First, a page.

Sonnet 10: Death, Be Not Proud
Death, be not proud, though some have called thee Mighty and dreadful, for thou art not so, For those whom thou think’st thou dost overthrow, Die not, poor Death, nor yet canst thou kill me. From rest and sleep, which but thy pictures be, Much pleasure; then from thee much more must flow, And soonest our best men with thee do go, Rest of their bones, and soul’s delivery. Thou art slave to Fate, Chance, kings, and desperate men, And dost with poison, war, and sickness dwell; And poppy or charms can make us sleep as well And better than thy stroke; why swell’st thou then? One short sleep past, we wake eternally, And death shall be no more; Death, thou shalt die.
A mixture of the Petrarchan and Elizabethan forms, Sonnet 10 is structured with an abba, abba, cddc, ee rhyme scheme. Each of the first two quatrains consists of a single sentence that apostrophizes Death, and the concluding sestet shapes itself as a four-line question followed by a succinct though paradoxical answer in the concluding couplet to the central issue of the poem: Death should not be proud, because it, like human beings, “shalt die.” The poem is argumentative in tone, with the speaker attempting to humble Death partly in an effort to quell his own fears that he will physically die but partly to assert his spiritual faith that a greater eternal life makes a physical death ultimately insignificant. Ironically, in his argument that Death should not be proud, the speaker himself becomes rather arrogant, for in putting Death “in its place” he, the speaker, feels stronger and less fearful.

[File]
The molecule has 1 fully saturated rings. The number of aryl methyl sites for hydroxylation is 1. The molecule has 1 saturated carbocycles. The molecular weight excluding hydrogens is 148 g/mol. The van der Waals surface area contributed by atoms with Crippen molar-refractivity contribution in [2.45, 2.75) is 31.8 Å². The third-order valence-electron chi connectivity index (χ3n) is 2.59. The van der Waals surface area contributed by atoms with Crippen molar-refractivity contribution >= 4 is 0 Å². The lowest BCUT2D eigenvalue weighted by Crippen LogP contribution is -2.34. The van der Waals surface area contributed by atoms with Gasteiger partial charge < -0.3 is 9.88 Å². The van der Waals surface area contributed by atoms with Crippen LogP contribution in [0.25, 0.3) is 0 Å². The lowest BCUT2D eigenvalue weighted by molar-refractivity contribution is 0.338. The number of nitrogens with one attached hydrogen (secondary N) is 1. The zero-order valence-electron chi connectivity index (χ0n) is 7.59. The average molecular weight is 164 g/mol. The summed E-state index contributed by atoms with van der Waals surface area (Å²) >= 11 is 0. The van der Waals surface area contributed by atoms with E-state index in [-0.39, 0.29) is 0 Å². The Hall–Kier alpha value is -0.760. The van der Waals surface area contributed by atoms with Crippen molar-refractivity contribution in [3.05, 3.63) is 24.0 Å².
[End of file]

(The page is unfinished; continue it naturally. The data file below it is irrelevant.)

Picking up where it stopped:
The first quatrain introduces the central metaphor of personifying Death as “mighty and dreadful” only to dismiss these qualities with a quick “for thou art not so” and the condescending adjective “poor,” as if Death simply does not understand how really unimportant it is in the grand scheme of God’s plans. The rhyme of “thee” and “me” establishes the conflict the speaker creates between himself and Death, and the word “overthrow” repeats the situational metaphor that Death and he are in a battle, the stakes of which, as the poem goes on to establish, are his life and immortal soul. The second quatrain indicates, however, that this battle is not bloody, for Death is only a false notion to begin with. Because “rest and sleep,” which are “pictures” of death, provide “pleasure,” Death itself must necessarily offer even more respite, which is why men often seek it: to find rest for their bones and freedom for their souls. Reducing Death to even lower status, the speaker continues to insult Death in the succeeding lines. It is a “slave,” which contrasts starkly with its own notion of being “mighty and dreadful,” and is akin to “poison, war, and sickness” as well as “poppy or charms” in its ability to destroy or seduce. Having established these qualities as evidence, the speaker presents his key question: if such is the case, how can Death think itself important? The word “swell’st” connotes the falseness of such pride, suggesting that it puffs itself up to hide its own misgivings about itself. Death is so insignificant, in fact, that “One short sleep past, we wake eternally / And death shall be no more.” The lower case “d” reduces the importance of death even more, putting it in the third person and as an object, denying it the importance of a subject and living idea. Thus, with concluding “Death, thou shalt die,” the speaker at once utters a paradox, which is that death permits eternal life as well as leverages his own importance, for in condemning Death to a sentence of death, he obtains control over it and therefore over his fears of it as well. Indeed, it is the voice of a preacher more than a supplicant of God that utters these final words in the poem.
Sonnet 11: Spit in My Face
Spit in my face, you Jews, and pierce my side, Buffet, and scoff, scourge, and crucify me, For I have sinn’d, and sinne’, and only He, Who could do...
(The entire section is 3,131 words.)